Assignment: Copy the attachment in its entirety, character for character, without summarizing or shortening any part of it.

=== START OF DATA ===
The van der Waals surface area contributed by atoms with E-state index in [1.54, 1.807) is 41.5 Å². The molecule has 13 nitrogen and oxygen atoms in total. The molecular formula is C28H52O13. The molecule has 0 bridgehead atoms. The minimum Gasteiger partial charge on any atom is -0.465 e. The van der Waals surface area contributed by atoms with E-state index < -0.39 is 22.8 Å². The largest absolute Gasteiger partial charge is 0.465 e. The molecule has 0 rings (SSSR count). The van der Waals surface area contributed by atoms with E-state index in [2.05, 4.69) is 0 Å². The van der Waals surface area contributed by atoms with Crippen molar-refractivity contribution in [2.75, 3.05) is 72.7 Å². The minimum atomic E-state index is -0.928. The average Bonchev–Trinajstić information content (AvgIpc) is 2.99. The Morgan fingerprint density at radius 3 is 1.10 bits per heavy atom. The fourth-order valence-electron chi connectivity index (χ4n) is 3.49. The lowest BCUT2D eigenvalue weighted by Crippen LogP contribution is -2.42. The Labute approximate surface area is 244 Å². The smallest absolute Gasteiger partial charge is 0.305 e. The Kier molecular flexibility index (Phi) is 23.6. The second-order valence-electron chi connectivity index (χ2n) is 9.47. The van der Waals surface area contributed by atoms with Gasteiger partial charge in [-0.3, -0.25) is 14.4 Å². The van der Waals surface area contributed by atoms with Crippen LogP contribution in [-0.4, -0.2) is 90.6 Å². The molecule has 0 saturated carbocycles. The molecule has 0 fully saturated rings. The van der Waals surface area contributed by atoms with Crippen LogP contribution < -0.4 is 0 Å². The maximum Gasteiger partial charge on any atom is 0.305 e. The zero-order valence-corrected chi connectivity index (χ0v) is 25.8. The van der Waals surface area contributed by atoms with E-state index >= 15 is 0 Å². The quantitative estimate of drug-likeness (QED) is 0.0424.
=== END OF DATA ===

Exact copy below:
The van der Waals surface area contributed by atoms with E-state index in [1.54, 1.807) is 41.5 Å². The molecule has 13 nitrogen and oxygen atoms in total. The molecular formula is C28H52O13. The molecule has 0 bridgehead atoms. The minimum Gasteiger partial charge on any atom is -0.465 e. The van der Waals surface area contributed by atoms with E-state index < -0.39 is 22.8 Å². The largest absolute Gasteiger partial charge is 0.465 e. The molecule has 0 rings (SSSR count). The van der Waals surface area contributed by atoms with E-state index in [2.05, 4.69) is 0 Å². The van der Waals surface area contributed by atoms with Crippen molar-refractivity contribution in [2.75, 3.05) is 72.7 Å². The minimum atomic E-state index is -0.928. The average Bonchev–Trinajstić information content (AvgIpc) is 2.99. The Morgan fingerprint density at radius 3 is 1.10 bits per heavy atom. The fourth-order valence-electron chi connectivity index (χ4n) is 3.49. The lowest BCUT2D eigenvalue weighted by Crippen LogP contribution is -2.42. The Labute approximate surface area is 244 Å². The smallest absolute Gasteiger partial charge is 0.305 e. The Kier molecular flexibility index (Phi) is 23.6. The second-order valence-electron chi connectivity index (χ2n) is 9.47. The van der Waals surface area contributed by atoms with Gasteiger partial charge in [-0.3, -0.25) is 14.4 Å². The van der Waals surface area contributed by atoms with Crippen LogP contribution in [-0.4, -0.2) is 90.6 Å². The molecule has 0 saturated carbocycles. The molecule has 0 fully saturated rings. The van der Waals surface area contributed by atoms with Crippen LogP contribution < -0.4 is 0 Å². The maximum Gasteiger partial charge on any atom is 0.305 e. The zero-order valence-corrected chi connectivity index (χ0v) is 25.8. The van der Waals surface area contributed by atoms with E-state index >= 15 is 0 Å². The quantitative estimate of drug-likeness (QED) is 0.0424.